Social enterprise business ventures are all the rage. Entrepreneurs and consumers (not to mention scholars, policymakers, donors, and other stakeholders) see in them a solution to vexing social problems.
By Curtis Child, Nonprofit Quarterly
People see social enterprises bringing a promise of salvation from the organizational baggage that weighs down more traditional approaches to tackling the ills that plague society. Disciplined by market forces, these businesses are creative, nimble, and ever responsive to consumer demands. Even better, they possess that most coveted quality: sustainability, or freedom from the obligation to chase grant money and charitable contributions – not to mention an ability to succeed (or the opportunity to fail) on their own merits. Released from bureaucratic encumbrances and the burden of begging for money, the market-based social enterprise is poised to offer an altogether different approach from the traditional strategies (read: nonprofit and governmental ones) that have so far failed to deliver us from our most pressing social problems.
Well, sort of.
That story – familiar as it has become – is deeply problematic. While the high praise of social enterprise (defined here as businesses that actively pursue both revenue-generating and socially beneficial goals) may often be deserved, it is often framed in contrast to well-intentioned but old-fashioned and ineffective philanthropy. It is this contrast that is off target: the dismissal of the work of the nonprofit sector as antiquated at best and inept at worst. In fact, scratching below the surface of social enterprise businesses reveals that they depend significantly on the nonprofit sector for their effectiveness and survival.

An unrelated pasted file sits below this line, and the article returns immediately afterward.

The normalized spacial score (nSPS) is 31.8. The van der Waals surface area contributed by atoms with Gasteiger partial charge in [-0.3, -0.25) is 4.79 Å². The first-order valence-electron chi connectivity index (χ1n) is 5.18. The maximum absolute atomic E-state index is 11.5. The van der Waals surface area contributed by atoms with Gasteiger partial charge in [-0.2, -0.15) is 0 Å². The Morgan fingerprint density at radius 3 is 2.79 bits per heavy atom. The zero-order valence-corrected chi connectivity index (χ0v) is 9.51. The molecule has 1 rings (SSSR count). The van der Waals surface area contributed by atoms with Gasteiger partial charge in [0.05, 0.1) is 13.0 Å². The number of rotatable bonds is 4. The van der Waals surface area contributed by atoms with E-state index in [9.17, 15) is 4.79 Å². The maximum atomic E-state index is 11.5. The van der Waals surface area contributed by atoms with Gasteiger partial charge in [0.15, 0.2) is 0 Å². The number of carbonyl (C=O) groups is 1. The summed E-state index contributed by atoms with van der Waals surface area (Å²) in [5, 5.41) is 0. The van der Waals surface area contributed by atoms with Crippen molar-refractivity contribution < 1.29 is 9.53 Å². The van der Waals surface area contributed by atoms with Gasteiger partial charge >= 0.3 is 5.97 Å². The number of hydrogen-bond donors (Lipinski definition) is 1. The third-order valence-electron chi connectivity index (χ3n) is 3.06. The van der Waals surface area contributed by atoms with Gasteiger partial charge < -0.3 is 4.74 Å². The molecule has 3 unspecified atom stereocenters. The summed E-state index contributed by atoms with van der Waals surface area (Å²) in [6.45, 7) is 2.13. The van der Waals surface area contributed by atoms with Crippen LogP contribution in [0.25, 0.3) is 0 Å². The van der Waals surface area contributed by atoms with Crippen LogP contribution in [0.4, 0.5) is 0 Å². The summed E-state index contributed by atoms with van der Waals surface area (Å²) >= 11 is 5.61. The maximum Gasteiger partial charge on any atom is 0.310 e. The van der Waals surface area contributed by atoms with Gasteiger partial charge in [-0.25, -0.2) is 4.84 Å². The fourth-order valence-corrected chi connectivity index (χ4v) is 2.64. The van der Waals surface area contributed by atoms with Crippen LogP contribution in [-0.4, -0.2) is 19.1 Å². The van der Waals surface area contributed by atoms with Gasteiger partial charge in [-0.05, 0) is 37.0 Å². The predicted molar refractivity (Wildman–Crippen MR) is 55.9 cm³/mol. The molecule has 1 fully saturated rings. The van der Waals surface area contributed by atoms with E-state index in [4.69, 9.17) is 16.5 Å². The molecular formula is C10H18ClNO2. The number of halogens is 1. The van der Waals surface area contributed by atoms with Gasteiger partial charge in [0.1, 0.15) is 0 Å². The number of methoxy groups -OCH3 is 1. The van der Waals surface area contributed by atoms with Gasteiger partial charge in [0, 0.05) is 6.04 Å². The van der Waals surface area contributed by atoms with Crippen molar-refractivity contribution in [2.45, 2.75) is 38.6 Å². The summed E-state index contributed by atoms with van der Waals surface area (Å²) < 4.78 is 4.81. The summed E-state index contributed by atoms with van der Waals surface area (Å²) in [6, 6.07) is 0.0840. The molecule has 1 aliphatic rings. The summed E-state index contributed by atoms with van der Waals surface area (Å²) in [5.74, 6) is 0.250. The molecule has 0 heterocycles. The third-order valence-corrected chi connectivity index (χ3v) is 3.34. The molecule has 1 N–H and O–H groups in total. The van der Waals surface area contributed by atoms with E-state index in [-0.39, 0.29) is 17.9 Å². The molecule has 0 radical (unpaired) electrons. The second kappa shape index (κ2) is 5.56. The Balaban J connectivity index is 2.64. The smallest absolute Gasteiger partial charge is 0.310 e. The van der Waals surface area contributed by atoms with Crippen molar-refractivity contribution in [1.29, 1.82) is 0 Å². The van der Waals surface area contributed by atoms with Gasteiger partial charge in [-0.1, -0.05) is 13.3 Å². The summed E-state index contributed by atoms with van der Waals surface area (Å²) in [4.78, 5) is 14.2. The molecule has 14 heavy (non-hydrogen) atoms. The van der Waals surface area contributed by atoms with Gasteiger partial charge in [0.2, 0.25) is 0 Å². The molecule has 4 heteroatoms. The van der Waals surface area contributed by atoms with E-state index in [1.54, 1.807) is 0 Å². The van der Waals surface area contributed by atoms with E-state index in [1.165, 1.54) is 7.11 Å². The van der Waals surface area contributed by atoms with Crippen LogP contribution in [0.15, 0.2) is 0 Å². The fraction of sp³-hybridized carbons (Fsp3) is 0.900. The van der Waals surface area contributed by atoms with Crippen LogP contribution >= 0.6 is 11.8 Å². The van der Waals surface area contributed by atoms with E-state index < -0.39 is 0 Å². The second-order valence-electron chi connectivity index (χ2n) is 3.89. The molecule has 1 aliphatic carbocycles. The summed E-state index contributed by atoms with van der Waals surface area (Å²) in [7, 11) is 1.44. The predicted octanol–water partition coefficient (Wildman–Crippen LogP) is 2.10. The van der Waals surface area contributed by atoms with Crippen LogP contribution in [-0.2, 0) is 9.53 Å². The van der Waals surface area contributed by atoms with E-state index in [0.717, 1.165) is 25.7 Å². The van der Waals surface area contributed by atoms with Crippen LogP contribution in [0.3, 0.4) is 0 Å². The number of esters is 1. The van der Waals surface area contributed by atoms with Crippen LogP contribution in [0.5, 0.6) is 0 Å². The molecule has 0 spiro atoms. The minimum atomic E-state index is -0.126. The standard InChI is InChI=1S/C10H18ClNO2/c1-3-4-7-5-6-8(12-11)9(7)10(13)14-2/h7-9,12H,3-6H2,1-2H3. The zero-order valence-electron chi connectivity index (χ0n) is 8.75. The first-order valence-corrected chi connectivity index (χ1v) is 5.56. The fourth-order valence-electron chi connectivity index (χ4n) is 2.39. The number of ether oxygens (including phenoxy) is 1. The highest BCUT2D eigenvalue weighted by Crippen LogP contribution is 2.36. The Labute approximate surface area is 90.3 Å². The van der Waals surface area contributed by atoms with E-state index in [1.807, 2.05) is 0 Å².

Over a three-year period, I studied intensively two social enterprise industries: fair trade and socially responsible investing. What I found is something I did not go searching for: a scaffolding based in civil society that allowed the businesses in these industries to flourish. Specifically, I came to understand how for-profit social enterprise ventures rely fundamentally on elements of civil society for (1) providing credit and other financial support, (2) broadcasting their trustworthiness, and/or (3) generating difficult-to-access information. All of these are resources often overlooked in our collective celebration of the social enterprise business.